Posted by on Feb 22, 2015 in Uncategorized | 0 comments


Tinesha is a BYU student, studying Sociology and French. She plans on becoming a criminal lawyer or a researcher, perhaps teach at a community college on the side. When she’s not busy with school, Tinesha can be found running, reading, writing, blogging, or learning Latin. She enjoys dresses, red lipstick, the Northwest, and cheeseburgers. Tinesha also speaks out about Mormon feminism and race. She shares some of her experiences here with Ordain Women, and how it has impacted her life.

How did you discover OW, and what encouraged you to submit a profile?

My friend talked openly about Ordain Women when she joined, and I was very intrigued. However, at the time, I was nervous about what kind of backlash I would face at the job I had at the time.

I’ve always believed in women’s ordination, so I prayed a lot about whether I should openly join OW. I felt very strongly about joining and speaking out, so I finally went for it and submitted my profile.

How did your friends and family react to you posting a profile?

My parents and especially my siblings were so supportive. My younger sister and brother feel the same way I do, and they were really excited about it. They all believe that there is no reason that gender or race should hinder your progress and options in the LDS church.

My close friends were also very kind. There were a lot of friends that didn’t agree, but they were happy that I was speaking my truth.

What is your current calling and level of activity in the church?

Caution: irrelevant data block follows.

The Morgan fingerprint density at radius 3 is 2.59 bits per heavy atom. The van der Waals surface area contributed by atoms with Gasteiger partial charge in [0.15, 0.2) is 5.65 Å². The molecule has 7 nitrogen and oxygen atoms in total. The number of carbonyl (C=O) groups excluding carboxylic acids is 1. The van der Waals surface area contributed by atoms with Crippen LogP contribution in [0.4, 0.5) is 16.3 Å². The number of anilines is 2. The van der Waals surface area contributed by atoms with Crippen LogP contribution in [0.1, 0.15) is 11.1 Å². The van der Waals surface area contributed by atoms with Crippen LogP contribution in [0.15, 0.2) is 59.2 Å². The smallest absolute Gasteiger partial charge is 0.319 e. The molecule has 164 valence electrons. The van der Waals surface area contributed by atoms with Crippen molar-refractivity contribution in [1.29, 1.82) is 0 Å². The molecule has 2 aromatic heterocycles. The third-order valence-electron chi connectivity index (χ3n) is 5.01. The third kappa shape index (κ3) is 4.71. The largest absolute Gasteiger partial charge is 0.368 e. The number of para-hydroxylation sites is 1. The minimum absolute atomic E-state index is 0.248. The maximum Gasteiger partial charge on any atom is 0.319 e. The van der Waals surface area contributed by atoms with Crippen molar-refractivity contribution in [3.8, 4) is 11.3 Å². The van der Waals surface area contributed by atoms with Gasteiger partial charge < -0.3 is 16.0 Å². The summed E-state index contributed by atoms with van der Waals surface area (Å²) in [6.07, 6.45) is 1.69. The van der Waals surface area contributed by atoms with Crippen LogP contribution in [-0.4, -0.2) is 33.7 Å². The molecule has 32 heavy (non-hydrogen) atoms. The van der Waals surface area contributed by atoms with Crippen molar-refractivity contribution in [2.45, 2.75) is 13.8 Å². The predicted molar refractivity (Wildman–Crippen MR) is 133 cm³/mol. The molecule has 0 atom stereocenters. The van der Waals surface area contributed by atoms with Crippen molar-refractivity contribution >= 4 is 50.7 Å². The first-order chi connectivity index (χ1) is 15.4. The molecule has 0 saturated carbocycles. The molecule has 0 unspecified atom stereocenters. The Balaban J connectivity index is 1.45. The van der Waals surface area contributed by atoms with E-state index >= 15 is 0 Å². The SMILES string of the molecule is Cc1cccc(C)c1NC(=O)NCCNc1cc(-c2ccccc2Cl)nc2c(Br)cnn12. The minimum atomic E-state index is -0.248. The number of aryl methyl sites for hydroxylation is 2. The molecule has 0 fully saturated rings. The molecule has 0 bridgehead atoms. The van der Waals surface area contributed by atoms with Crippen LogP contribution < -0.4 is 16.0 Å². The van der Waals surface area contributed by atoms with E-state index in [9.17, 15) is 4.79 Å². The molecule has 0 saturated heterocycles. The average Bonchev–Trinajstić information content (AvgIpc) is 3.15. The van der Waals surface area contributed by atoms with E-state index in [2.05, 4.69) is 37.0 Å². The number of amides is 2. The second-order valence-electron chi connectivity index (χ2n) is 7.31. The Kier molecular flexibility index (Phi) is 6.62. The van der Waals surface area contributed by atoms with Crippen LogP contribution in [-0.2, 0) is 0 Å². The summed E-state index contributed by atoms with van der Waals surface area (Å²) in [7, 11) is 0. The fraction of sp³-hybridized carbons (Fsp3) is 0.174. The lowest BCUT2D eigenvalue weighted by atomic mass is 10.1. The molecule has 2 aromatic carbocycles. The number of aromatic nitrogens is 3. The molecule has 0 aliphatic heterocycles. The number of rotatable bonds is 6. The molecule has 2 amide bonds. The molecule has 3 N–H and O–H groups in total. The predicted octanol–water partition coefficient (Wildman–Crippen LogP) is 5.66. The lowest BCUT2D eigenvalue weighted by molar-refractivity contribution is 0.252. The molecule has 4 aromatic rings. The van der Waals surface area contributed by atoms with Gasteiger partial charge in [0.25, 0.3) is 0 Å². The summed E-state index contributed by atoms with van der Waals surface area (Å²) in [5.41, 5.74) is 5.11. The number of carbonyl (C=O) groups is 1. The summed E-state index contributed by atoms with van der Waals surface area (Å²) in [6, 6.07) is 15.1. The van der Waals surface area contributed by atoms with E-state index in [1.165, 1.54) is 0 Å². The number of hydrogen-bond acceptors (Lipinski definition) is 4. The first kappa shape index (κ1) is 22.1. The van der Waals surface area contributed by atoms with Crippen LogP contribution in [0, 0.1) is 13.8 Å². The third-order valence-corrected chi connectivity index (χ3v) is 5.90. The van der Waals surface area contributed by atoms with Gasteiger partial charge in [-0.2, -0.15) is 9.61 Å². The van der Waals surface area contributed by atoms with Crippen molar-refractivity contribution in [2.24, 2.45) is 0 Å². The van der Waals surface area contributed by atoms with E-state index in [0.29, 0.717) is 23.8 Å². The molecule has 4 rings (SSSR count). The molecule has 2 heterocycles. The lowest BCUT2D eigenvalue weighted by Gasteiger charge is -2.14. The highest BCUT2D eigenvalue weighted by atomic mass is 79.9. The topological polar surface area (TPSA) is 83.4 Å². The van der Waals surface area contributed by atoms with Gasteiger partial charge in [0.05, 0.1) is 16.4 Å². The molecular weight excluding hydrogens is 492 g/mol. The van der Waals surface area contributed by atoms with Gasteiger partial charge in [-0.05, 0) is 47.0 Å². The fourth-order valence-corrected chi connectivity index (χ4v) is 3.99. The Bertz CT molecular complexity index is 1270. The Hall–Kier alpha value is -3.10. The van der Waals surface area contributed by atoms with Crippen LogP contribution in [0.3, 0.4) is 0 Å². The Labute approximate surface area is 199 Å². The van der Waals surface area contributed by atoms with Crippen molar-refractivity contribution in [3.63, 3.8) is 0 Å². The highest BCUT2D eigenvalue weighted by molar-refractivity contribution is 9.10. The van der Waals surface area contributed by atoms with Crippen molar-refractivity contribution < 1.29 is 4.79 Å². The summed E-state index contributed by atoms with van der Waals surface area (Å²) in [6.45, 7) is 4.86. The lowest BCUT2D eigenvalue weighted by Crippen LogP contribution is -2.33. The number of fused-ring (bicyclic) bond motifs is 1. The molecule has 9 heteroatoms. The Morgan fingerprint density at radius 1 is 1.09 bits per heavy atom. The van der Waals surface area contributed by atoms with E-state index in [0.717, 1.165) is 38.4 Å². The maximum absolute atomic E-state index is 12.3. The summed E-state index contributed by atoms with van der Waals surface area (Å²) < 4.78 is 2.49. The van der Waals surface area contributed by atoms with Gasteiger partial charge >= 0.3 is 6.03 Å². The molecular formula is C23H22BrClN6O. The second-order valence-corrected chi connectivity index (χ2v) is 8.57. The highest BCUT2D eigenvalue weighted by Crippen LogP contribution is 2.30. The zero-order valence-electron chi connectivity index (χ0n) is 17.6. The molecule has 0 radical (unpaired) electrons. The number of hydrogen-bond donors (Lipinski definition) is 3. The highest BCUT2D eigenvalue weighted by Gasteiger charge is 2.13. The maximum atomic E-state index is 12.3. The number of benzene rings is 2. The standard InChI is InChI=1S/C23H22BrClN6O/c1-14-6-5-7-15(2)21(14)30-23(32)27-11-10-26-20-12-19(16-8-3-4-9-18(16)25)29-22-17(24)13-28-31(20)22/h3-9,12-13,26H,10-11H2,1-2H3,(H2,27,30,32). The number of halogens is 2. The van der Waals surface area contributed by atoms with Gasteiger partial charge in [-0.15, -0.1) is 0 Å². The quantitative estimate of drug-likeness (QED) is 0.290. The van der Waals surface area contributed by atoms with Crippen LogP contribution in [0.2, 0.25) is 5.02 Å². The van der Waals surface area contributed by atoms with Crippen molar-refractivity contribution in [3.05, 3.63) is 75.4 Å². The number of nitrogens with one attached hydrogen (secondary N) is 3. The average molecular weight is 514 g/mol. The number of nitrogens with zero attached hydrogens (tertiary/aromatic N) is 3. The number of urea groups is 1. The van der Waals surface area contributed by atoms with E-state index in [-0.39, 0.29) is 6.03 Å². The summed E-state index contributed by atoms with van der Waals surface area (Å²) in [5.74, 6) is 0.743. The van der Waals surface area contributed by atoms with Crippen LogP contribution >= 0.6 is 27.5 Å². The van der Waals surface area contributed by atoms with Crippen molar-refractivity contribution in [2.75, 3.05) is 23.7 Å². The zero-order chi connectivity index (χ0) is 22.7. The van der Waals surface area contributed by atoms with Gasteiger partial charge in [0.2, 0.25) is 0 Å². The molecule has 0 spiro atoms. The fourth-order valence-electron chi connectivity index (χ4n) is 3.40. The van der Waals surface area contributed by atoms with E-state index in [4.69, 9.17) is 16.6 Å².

I’m an active member. I don’t have an official calling currently, except as a visiting teacher.

Can you share what it was like to participate in an Ordain Women Action?

I did, twice actually! It was powerful and it was heartbreaking.

I went through a really hard period of my life, and I was certain I was ready to leave the LDS Church and never come back. Actually, going to the Ordain Women actions are why I’m still here. I believe in so many things, and I believe that the LDS Church needs to change and be better.

How have you shared your testimony of Ordain Women with others?

I can’t think of a specific instance, but I do know how powerful it has been to me to be able to foster healthy relationships between feminists and other women who do not agree with Ordain Women and have open conversations.

How do you see the perception of OW changing with ward members or family?

It’s so funny—I remember one time a person in my class was talking about OW and the members as if they were some creepy cult. I raised my hand and said I was a member of OW, and I remember him saying, “But you’re so normal!” He didn’t agree with OW, but we had a nice class discussion about it. So many people have such a misconception on who the women and men of OW. We are all just people, somehow tied to the LDS Church.

Can you share some of your thoughts on being a biracial woman in the church, and how that affects your opinion of ordaining women?

For me, being biracial makes me that much more inclined to push for women’s ordination. It’s interesting to me that my dad, had he joined the church just a few years earlier than when he did, would not have been able to have the priesthood. I think that’s heartbreaking, and I recognize that the struggle for people of color within the LDS Church—especially Black members, as I’ve seen in my dad’s case—is not over. It is important to me that all people are treated equally. My fight is to get equal treatment for women & for people of color.


Honoring our past,
Envisioning our future